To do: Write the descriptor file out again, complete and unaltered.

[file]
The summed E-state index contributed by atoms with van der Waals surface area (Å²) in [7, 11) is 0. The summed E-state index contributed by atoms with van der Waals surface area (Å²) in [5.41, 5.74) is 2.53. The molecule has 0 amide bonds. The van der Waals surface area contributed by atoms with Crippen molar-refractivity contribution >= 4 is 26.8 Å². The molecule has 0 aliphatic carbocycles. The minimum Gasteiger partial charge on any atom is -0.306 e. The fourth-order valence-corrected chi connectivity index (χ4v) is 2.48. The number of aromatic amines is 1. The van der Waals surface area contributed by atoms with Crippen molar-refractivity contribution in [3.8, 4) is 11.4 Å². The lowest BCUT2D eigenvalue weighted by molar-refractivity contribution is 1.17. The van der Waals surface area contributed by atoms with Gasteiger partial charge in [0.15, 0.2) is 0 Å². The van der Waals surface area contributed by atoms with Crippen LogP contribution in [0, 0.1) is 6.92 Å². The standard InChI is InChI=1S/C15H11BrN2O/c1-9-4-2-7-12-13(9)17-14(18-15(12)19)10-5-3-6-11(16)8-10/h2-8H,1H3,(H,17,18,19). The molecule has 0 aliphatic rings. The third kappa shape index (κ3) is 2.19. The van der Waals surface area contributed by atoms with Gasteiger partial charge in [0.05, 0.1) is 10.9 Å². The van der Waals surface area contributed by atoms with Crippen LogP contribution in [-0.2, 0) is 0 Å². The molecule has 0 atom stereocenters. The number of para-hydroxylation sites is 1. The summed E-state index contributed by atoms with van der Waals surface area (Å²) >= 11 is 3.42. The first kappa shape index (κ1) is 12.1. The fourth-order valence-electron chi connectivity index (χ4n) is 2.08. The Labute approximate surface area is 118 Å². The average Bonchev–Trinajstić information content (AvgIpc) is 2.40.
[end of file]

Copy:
The summed E-state index contributed by atoms with van der Waals surface area (Å²) in [7, 11) is 0. The summed E-state index contributed by atoms with van der Waals surface area (Å²) in [5.41, 5.74) is 2.53. The molecule has 0 amide bonds. The van der Waals surface area contributed by atoms with Crippen molar-refractivity contribution >= 4 is 26.8 Å². The molecule has 0 aliphatic carbocycles. The minimum Gasteiger partial charge on any atom is -0.306 e. The fourth-order valence-corrected chi connectivity index (χ4v) is 2.48. The number of aromatic amines is 1. The van der Waals surface area contributed by atoms with Crippen molar-refractivity contribution in [3.8, 4) is 11.4 Å². The lowest BCUT2D eigenvalue weighted by molar-refractivity contribution is 1.17. The van der Waals surface area contributed by atoms with Gasteiger partial charge in [0.15, 0.2) is 0 Å². The van der Waals surface area contributed by atoms with Crippen LogP contribution in [0, 0.1) is 6.92 Å². The standard InChI is InChI=1S/C15H11BrN2O/c1-9-4-2-7-12-13(9)17-14(18-15(12)19)10-5-3-6-11(16)8-10/h2-8H,1H3,(H,17,18,19). The molecule has 0 aliphatic rings. The third kappa shape index (κ3) is 2.19. The van der Waals surface area contributed by atoms with Gasteiger partial charge in [0.05, 0.1) is 10.9 Å². The van der Waals surface area contributed by atoms with Crippen LogP contribution in [-0.2, 0) is 0 Å². The molecule has 0 atom stereocenters. The number of para-hydroxylation sites is 1. The summed E-state index contributed by atoms with van der Waals surface area (Å²) >= 11 is 3.42. The first kappa shape index (κ1) is 12.1. The fourth-order valence-electron chi connectivity index (χ4n) is 2.08. The Labute approximate surface area is 118 Å². The average Bonchev–Trinajstić information content (AvgIpc) is 2.40.